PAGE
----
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Report Finds ‘Shockingly Substandard’ Reproductive Health Care in New York Prisons

Zoe Greenberg

The report details numerous violations of the state's anti-shackling law, severely limited access to birth control, lack of trauma-informed clinical care, and a routine denial of basic hygiene items like sanitary napkins and toilet paper.

damning report released this week by the Women in Prison Project at the Correctional Association of New York finds that the quality of reproductive health care in the state’s prisons is “shockingly substandard.”

The report details consistent violations of the state’s anti-shackling law, severely limited access to birth control, lack of trauma-informed clinical care, and a routine denial of basic hygiene items like sanitary napkins and toilet paper.

Five years in the making, the report is based on 950 interviews with incarcerated women, data from over 1,550 surveys, expert reviews of medical charts, and 20 visits to prisons housing women in New York.

One woman included in the report is Maria Caraballo, who was more than nine months pregnant when prison guards at the Bedford Hills Correctional Facility in New York handcuffed her wrists, shackled her ankles, and drove her to give birth.

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Despite a 2009 law in New York banning the use of restraints on pregnant inmates in labor, when Caraballo arrived at the hospital, her wrist was shackled to the bed and remained there during and after delivery. According to Caraballo’s account, her doctor asked that the cuff be removed, but the guards refused.

“I had one hand cuffed to the bed throughout everything: When I was pushing, when I was in pain, when my daughter was actually coming out,” Caraballo told Rewire in a phone interview. “When they finally gave me my daughter, I could only hold her with one hand for a few minutes before they took her away.”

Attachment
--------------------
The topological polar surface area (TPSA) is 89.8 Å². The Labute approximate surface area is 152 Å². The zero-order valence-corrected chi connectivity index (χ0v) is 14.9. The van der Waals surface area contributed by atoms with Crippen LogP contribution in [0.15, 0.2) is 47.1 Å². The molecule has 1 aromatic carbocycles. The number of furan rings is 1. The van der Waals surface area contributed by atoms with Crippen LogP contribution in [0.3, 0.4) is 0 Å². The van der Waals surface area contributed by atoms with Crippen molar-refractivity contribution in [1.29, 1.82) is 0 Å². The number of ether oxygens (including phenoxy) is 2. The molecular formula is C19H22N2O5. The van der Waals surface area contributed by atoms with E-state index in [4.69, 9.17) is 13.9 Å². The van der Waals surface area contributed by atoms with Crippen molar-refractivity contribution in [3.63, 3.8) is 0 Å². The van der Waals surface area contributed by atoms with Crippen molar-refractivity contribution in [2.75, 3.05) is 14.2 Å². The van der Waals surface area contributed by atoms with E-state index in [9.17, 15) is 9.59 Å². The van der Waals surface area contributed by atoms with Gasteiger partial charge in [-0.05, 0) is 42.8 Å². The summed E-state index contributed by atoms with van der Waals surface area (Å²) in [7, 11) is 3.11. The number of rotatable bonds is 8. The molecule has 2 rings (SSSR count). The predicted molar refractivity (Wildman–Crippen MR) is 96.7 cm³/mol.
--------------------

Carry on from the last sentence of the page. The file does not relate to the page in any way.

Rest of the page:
The New York Department of Corrections did not respond to Rewire‘s request for comment on the report.

“We called this report Reproductive Injustice because it’s about the full spectrum of women’s rights being violated in prison, including women’s right to parent, women’s right to contraception, and women’s right to safe and dignified childbirth,” Tamar Kraft-Stolar, director of the Women in Prison Project and author of the report, told Rewire. “Reproductive health is a basic human right, and prison infringes on that right.”

The population of women in prison has risen sharply over the past three decades. The United States currently incarcerates more women per capita than any other country in the world, according to the report. As more and more women have been locked up, prisons have become one of the largest providers of reproductive health care in the nation.

Higher incarceration rates disproportionately affect women of color; in 2010, Black women were three times as likely to get arrested as white women.

In addition to shackling, the report reveals dozens of other reproductive health-care violations. Women often face long delays in accessing gynecological care behind bars, and dismissive doctors when they are finally seen.

Tina Tinen, another former inmate at Bedford Hills, described how difficult it was to get a birth control prescription at the end of her time in prison.

“When I first get released, I don’t want to be in a danger zone,” she told Rewire. “I want the pill. It’s terrifying that you could have an accidental pregnancy because you can’t secure your birth control before you get released from prison!”

The report is filled with recommendations, from developing trauma-informed care to enforcing the 2009 anti-shackling law.

But the most significant recommendation is to invest in alternatives to incarceration. As Kraft-Stolar says, “The most critical thing that our study suggests is that we need to stop sending women to prison in the first place.”

Evidence-based journalism is the foundation of democracy. Rewire.News, is devoted to evidence-based reporting on reproductive and sexual health, rights and justice and the intersections of race, environmental, immigration, and economic justice.

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